Building loudspeakers is not like throwing out requests at a concert, even if the obvious goal is to enjoy a lifelike concert once they’re finished. Quickly putting together a nice-sounding little two-way speaker with a #17 bass and tweeter is a full day’s work, and 85 dB/ 2.83 V is the general rule. Even a three-way speaker with similar sound pressure and a little more in the way of dynamics isn’t witchcraft; but live music depends on the volume level, the lively sound that slams every “P” blasted into the microphone and every bass drumbeat right into your ears. Creating that effect with amplifiers alone requires wattage in the high three figures, along with correspondingly high-capacity voice coils. As a result, a capacity level well above the 90 dB line, even without a horn reheater, turns out to be the path we have long been seeking. We undertook some tentative trials with the Power series, which consists of no fewer than two examples and whose success could be described as sporadic. Part of this was probably due to the PA chassis in the 225 and the large tweeter horn in the 220, both of which are uncommon for normal living areas and are both concessions to the task assigned to the boxes; still, regardless of the reason, not the ideal compromise for a shared living room. The hi-fi basses in the one and the magnetostat in the other could have been a solution, but it didn’t work at first without a GRT 175 A; later on, the obsolete basses made it unnecessary. So until now, all we had was a dream – which now can become a reality. With the Gradient Axis speakers and the Fountek ribbon, we finally have the appropriate ingredients to create a living-room-compatible power box.
We had already gathered some experience with the combination of the Gradient Axis and the Fountek ribbon in the Axis 34 Neo, which was already almost in the target range with just under 90 dB/ 2.83V. We were almost forced to try it out with the AXT-08, knowing full well that we would be earning criticism from theory-obsessed forum users (not ours, of course). An eight-incher can’t work with a two-way concept – it bundles the sound too early and has to hand over the reins to a suitable compatriot by 800 Hz at the latest. In addition, because of the volume level and the simpler two-way crossover, we also committed the sacrilege of a D’Appolito look, choosing the high Neo 2.0 CD ribbon as a partner because it can barely handle a separation below 2.5 kHz. However, there may have been an unconscious reason that we needed almost six months to hit on the idea of the eight-inchers. After all, even for us there are a couple of things that we wouldn’t voluntarily try under normal circumstances. Where this gets us in practice, you can see by the end of this report. In any case, we didn’t have to worry about our ears at any point.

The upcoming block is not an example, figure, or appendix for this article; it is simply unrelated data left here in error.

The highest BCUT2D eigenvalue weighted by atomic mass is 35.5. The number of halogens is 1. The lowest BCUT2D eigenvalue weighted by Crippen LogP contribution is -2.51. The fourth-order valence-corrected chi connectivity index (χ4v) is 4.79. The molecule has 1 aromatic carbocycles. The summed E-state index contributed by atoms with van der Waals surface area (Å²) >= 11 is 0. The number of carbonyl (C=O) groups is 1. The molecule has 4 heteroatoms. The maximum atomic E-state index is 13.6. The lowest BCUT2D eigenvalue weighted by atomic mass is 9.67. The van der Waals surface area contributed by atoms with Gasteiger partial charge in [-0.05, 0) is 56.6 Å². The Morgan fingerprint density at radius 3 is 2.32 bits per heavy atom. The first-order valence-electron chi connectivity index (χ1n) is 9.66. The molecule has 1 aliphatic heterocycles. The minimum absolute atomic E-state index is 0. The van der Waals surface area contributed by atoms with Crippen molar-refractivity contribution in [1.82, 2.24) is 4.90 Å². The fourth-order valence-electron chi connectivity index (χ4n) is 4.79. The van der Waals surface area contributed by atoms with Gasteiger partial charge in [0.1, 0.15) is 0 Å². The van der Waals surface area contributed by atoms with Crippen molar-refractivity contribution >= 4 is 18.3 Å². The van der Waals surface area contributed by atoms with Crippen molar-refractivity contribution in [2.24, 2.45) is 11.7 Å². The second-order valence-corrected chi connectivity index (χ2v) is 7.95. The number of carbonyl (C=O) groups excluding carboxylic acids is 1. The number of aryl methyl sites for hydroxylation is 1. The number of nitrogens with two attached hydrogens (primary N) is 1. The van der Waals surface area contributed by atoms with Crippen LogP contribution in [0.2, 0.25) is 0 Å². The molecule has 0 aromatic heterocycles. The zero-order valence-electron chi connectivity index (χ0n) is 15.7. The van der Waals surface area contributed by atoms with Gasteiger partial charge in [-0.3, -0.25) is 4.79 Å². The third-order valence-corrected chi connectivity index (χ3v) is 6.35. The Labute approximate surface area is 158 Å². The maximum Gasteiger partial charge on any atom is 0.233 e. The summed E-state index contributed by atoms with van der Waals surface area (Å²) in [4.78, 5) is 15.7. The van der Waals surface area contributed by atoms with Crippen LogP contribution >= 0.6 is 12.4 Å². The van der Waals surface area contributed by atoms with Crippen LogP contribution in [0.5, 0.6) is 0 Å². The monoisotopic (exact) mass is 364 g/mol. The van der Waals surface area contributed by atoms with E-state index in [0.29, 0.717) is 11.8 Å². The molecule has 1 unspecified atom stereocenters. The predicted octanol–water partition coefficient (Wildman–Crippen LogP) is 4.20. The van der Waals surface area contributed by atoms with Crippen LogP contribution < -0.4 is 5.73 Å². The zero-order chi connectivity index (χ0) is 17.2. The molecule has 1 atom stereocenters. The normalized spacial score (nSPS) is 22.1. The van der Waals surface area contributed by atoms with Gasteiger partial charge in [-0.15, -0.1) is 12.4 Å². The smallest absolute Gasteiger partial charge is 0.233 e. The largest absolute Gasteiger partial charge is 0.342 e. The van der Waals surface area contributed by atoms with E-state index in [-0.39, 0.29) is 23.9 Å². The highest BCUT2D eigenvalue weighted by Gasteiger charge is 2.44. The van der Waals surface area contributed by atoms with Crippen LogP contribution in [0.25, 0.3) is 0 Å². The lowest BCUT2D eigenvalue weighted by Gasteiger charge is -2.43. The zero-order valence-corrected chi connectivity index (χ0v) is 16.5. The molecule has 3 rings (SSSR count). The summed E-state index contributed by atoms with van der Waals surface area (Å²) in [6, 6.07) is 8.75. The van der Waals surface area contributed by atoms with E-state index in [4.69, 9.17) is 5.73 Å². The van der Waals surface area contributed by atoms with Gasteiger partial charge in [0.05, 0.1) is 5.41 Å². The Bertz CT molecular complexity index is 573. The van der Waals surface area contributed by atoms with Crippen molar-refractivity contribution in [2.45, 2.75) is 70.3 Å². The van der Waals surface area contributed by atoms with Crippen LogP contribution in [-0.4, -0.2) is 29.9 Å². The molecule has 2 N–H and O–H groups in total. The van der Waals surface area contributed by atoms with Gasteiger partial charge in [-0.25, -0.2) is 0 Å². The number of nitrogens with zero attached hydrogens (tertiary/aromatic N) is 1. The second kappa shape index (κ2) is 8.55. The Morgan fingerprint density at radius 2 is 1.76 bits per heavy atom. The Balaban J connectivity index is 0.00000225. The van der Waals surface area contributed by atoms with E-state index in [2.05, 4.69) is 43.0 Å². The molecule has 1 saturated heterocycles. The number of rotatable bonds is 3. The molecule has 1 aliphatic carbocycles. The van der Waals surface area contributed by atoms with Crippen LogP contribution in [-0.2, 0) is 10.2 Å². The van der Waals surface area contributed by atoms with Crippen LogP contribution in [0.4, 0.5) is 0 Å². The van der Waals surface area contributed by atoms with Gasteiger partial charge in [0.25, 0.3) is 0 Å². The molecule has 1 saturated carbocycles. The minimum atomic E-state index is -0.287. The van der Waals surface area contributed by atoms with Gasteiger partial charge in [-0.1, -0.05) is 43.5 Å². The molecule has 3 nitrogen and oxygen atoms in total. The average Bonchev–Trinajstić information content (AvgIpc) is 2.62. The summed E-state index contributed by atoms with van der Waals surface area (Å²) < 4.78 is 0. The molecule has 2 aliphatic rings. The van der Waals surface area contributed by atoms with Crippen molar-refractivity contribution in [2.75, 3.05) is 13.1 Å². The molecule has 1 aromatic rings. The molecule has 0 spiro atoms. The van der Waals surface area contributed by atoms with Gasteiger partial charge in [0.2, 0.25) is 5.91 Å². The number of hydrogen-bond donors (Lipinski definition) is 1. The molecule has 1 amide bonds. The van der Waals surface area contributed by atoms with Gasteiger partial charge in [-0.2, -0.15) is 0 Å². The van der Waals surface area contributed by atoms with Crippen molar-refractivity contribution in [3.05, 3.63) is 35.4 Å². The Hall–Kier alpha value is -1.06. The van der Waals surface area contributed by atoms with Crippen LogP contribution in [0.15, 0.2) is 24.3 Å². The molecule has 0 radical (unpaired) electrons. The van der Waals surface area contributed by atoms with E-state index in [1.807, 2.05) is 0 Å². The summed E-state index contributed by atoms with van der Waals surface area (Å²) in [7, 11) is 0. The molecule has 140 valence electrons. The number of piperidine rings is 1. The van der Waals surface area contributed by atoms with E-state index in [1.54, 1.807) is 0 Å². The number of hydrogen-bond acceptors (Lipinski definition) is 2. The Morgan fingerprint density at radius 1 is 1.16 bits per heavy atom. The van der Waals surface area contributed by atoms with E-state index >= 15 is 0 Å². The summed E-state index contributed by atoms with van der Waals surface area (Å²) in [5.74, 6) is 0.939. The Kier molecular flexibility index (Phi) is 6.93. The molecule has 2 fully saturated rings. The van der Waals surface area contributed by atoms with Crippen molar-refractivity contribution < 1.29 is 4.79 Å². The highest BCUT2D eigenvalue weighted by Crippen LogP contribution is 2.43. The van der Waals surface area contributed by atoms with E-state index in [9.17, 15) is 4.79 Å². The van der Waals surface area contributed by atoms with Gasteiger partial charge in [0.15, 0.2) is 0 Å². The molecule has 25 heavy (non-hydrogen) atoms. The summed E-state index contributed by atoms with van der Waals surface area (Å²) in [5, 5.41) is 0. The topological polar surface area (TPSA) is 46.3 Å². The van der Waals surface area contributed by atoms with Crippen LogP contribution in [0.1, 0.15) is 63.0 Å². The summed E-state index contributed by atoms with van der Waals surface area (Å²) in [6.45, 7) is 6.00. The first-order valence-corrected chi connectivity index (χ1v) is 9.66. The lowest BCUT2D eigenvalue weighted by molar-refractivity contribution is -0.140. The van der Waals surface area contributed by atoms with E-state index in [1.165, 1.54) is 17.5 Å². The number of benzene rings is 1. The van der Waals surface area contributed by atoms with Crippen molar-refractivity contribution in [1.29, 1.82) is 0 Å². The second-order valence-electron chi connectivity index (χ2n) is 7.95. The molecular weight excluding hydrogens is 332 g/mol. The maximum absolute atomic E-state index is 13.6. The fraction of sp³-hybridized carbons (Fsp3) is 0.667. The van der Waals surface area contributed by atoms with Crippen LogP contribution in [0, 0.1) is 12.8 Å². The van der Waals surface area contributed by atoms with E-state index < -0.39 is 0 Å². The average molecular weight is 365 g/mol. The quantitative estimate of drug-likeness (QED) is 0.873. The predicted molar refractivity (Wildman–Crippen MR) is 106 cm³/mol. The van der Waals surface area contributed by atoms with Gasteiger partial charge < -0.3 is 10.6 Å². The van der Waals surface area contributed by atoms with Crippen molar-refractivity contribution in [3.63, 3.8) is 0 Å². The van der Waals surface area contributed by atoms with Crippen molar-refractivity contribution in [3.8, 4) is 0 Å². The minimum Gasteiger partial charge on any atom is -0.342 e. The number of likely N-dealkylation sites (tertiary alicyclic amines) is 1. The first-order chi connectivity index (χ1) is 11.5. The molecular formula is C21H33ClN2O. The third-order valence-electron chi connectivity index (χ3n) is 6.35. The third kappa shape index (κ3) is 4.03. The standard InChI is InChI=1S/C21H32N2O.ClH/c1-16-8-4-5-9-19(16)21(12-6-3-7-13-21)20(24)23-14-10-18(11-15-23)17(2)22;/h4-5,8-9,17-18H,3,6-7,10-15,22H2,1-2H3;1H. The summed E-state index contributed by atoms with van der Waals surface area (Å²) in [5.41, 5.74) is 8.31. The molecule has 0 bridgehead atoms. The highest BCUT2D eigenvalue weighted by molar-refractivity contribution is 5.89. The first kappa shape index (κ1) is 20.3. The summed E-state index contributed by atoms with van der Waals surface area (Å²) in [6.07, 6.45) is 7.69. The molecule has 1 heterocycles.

Still, at least within the report, let’s continue along the normal paths, presenting the data for the Neo 2.0 CD – which has not been published in the magazine before – in the usual brief format. The data for the AXT-08 can be found in the chassis test in the here.
Neo 2.0 CD
Measurements as a zip-file
|Membrane:||Aluminum foil||Magnetg shielding:||no|
|Voice coil:||none||Pole piece hole:||no|
|Coil height:||none||Monting holes:||4|
|Pole piece thickness:||none||Outside diameter:||85 x 165 mm|
|Linear excursion:||not given||Installation opening:||61 x 144 mm|
|effective membrane surface:||9,6 mm²||Installation depth||74 mm|
|Magnet:||Neodymium||Milling depth:||5 mm|
In place of self-derived parameters, this time we are using the manufacturer’s information as an exception. In order to get at all of the data ourselves, we would have had to take things into our own hands and open the fancy outer casing. For reasons that are hopefully understandable, we couldn’t make ourselves do that.
|Frequency response and phase ||Impedance||Frequency response under 0/ 30/ 60°°|
|Distortion for 90 dB||Step response||Waterfall|
Now that we had established what needed to go into the boxes, all that was missing was the right cabinet size. LSPCad told us that just under 20 liters per bass would be ideal. However, since this otherwise very reliable simulation program had made quite a few mistakes with the Axis 85, we decided not to listen to it, and we clicked around in the corresponding window until we were happy with the simulated curve. When our gaze fell back on “Volume,” it showed a whopping 40. A bass above the Neo 2.0 CD, which in turn was at ear level, required an outer height of 1.2 meters with an enclosed space measuring 24 x 30.7 cm. We quickly added a few reinforcements and a board that brought the depth of the reflex channel, including the front, to 15.8 cm to the SketchUp drawing, and the simple assembly plan was created within just a few minutes.